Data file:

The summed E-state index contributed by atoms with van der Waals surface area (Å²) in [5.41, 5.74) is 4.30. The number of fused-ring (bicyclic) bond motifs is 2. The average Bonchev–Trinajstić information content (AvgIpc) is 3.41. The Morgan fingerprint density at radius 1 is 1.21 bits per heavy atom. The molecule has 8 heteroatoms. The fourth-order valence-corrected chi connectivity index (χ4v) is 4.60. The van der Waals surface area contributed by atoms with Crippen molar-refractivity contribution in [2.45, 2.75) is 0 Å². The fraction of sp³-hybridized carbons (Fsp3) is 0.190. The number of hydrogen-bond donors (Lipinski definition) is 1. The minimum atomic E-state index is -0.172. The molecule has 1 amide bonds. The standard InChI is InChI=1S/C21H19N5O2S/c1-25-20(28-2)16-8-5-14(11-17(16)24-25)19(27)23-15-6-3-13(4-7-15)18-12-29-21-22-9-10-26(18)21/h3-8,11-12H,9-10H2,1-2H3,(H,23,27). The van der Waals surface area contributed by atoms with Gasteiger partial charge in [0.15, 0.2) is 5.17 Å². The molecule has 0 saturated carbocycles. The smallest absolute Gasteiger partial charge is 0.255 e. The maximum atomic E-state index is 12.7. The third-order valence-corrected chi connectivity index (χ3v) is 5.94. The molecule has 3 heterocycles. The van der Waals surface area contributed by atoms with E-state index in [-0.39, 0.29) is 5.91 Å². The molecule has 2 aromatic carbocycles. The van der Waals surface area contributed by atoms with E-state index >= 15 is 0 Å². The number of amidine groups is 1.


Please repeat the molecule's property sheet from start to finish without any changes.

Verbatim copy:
The summed E-state index contributed by atoms with van der Waals surface area (Å²) in [5.41, 5.74) is 4.30. The number of fused-ring (bicyclic) bond motifs is 2. The average Bonchev–Trinajstić information content (AvgIpc) is 3.41. The Morgan fingerprint density at radius 1 is 1.21 bits per heavy atom. The molecule has 8 heteroatoms. The fourth-order valence-corrected chi connectivity index (χ4v) is 4.60. The van der Waals surface area contributed by atoms with Crippen molar-refractivity contribution in [2.45, 2.75) is 0 Å². The fraction of sp³-hybridized carbons (Fsp3) is 0.190. The number of hydrogen-bond donors (Lipinski definition) is 1. The minimum atomic E-state index is -0.172. The molecule has 1 amide bonds. The standard InChI is InChI=1S/C21H19N5O2S/c1-25-20(28-2)16-8-5-14(11-17(16)24-25)19(27)23-15-6-3-13(4-7-15)18-12-29-21-22-9-10-26(18)21/h3-8,11-12H,9-10H2,1-2H3,(H,23,27). The van der Waals surface area contributed by atoms with Gasteiger partial charge in [0.15, 0.2) is 5.17 Å². The molecule has 0 saturated carbocycles. The smallest absolute Gasteiger partial charge is 0.255 e. The maximum atomic E-state index is 12.7. The third-order valence-corrected chi connectivity index (χ3v) is 5.94. The molecule has 3 heterocycles. The van der Waals surface area contributed by atoms with E-state index in [-0.39, 0.29) is 5.91 Å². The molecule has 2 aromatic carbocycles. The van der Waals surface area contributed by atoms with E-state index >= 15 is 0 Å². The number of amidine groups is 1.